Another option is via browsing, which is link-based, so you need to initiate at least one search before you can start surfing. But once you do, almost everything you see in Spotify is clickable — artist names, album titles, years, genres, styles, tracks, playlist titles, etc. — starting you off on a click-through-fest which could take you days to return from.

Clicking through on an artist’s name will give you that artist’s homepage which offers an “overview” including a pic, brief bio, top hits, related artists (always good for new music discovery) and then a scrollable list of albums, complete with artwork. Some artists also offer a longer biography, too.

More advanced text-based search options include the ability to narrow down your search from a general keyword search to a more focused effort. These work along the following lines — to search for a song with the word “prince” in the title, enter “title:prince,” or search for “album:prince” or “artist:prince” to find matching albums and artists.

Other ways to find music are by hitting the “Home” option on the right-hand side menu which offers a “What’s New” selection as well as “Top Lists” which lets you browse playlists, including an option to see what’s hot in your country, as well as others.


Creating Playlists

Once you have found tracks you like it’s easy to start making playlists. Just click “New Playlist” from the menu on the right-hand side and name it.

Then you can either drag and drop tracks, or you can right-click a track or an album and select “Save To” which will bring up the roster of your existing playlists. You can control and click to select multiple songs. A single Spotify playlist can store up to 10,000 tracks.


Sharing Songs and Playlists

Anyone with Spotify can listen to your songs or playlists through Spotify’s sharing options. You can either right-click on a playlist and select “Copy HTTP Link” which will generate a link along the lines of
http://open.spotify.com/user/username/playlist/692nO7eEkPIsoZiijxhlk8. When anyone clicks that link it will open Spotify and show your shared music.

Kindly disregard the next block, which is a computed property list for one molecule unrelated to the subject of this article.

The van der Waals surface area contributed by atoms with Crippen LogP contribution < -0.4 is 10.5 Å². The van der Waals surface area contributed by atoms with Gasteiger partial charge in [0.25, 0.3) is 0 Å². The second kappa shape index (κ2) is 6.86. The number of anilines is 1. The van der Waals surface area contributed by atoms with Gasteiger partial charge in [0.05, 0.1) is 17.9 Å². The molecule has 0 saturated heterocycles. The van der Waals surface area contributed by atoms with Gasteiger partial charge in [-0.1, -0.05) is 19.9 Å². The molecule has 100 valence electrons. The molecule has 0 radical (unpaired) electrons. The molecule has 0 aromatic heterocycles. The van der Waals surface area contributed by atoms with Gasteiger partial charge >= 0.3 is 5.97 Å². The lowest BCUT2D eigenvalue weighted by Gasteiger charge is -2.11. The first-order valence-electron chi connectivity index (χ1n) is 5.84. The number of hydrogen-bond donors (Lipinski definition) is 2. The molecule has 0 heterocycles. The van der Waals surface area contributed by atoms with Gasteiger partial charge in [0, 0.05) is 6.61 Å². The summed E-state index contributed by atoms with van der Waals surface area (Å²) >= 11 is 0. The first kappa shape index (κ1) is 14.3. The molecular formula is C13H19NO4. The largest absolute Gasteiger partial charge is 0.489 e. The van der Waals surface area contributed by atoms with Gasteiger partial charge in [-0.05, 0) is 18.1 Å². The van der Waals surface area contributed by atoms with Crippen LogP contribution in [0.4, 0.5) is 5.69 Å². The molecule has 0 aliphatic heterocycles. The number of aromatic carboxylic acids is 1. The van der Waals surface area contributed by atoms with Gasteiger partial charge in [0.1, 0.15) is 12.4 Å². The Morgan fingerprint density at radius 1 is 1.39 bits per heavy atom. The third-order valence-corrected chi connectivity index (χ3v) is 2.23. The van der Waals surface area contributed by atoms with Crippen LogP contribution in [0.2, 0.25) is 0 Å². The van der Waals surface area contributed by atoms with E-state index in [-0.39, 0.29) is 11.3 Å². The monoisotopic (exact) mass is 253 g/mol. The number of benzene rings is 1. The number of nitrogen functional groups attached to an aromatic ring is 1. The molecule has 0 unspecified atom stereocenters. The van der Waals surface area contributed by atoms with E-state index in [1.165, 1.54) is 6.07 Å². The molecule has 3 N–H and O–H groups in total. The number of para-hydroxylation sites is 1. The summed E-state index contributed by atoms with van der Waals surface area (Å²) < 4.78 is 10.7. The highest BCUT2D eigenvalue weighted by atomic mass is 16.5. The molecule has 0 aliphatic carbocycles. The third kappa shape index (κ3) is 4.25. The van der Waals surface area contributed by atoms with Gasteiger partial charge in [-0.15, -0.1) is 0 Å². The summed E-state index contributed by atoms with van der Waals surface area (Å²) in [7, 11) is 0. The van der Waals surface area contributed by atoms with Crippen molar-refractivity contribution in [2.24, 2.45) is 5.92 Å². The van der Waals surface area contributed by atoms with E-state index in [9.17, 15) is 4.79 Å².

You can also share through Twitter, Facebook and Delicious by right-clicking, selecting “Share To,” which will give you the three sites as clickable options.

If you want to make sharing a more interactive effort, then right-click on your playlist and check the “Collaborative Playlist” option. This means that others can add songs to your playlist by opening it in Spotify and adding tunes — this feature is impressive and works almost in real-time.


Listening to Spotify Radio

Spotify’s radio options offer the usual genres — blues, country, jazz, disco, funk, etc. — and then also offer radio stations by decade, which is a nice touch. You can select as many genres as you’d like in order to generate a combined stream, so if for some bizarre reason you fancy a mix of country and techno, you can hit both those buttons to create a custom station.

The radio player offers a visual for all the songs playing and coming next, so if you spot something you’re desperate to hear two songs along, you can skip forward, or keep clicking back if you want Suicidal Tendencies’ I Feel Your Pain repeated 17 times.

Similar to competing sites like Last.fm, you can also choose to generate a radio playlist based on a favorite artist. Just click on the artist’s name link and select “Artist Radio.” The subsequent song list is generated from your chosen artist, as well as related artists.


Buying Songs

Spotify does offer the option to purchase some songs through its download partner 7digital, although it will likely be a different company when the service launches in the U.S.

Any songs with an arrow in a circle under the “Buy” option can be purchased. Doing so for the first time generates a quick small print message to agree to before giving you the option to add credit or debit card details. At this point Spotify will give you one-click buying options, or the choice to enter your password.

The next time you want to buy a track you don’t need to enter you card details again, just click to confirm the purchase, which is devilishly easy, so do watch those Spotify spending sprees if you’re on a budget.

As well as downloading to the Spotify client, the music is also downloaded to your computer. You can set where you want it to save to in the preferences, otherwise it saves to default locations such as My Docs/My Music on a PC.

The files are DRM-free MP3s, from 192kbps to 320kbps, and can be downloaded several times (the number of which is dependent on the track and label) then transferred to an MP3 player or burned to a CD from your computer.


That’s All, Folks

That should be more than enough to get you up and running with Spotify. If you’re looking for an invite and don’t know a current Premium user to ask for one, you can sign-up your e-mail address on the Spotify site (just hit the “Getting Started” button) to go on the waiting list.

Are you a Spotify user? How do you like it? Share your thoughts about the service in the comments below.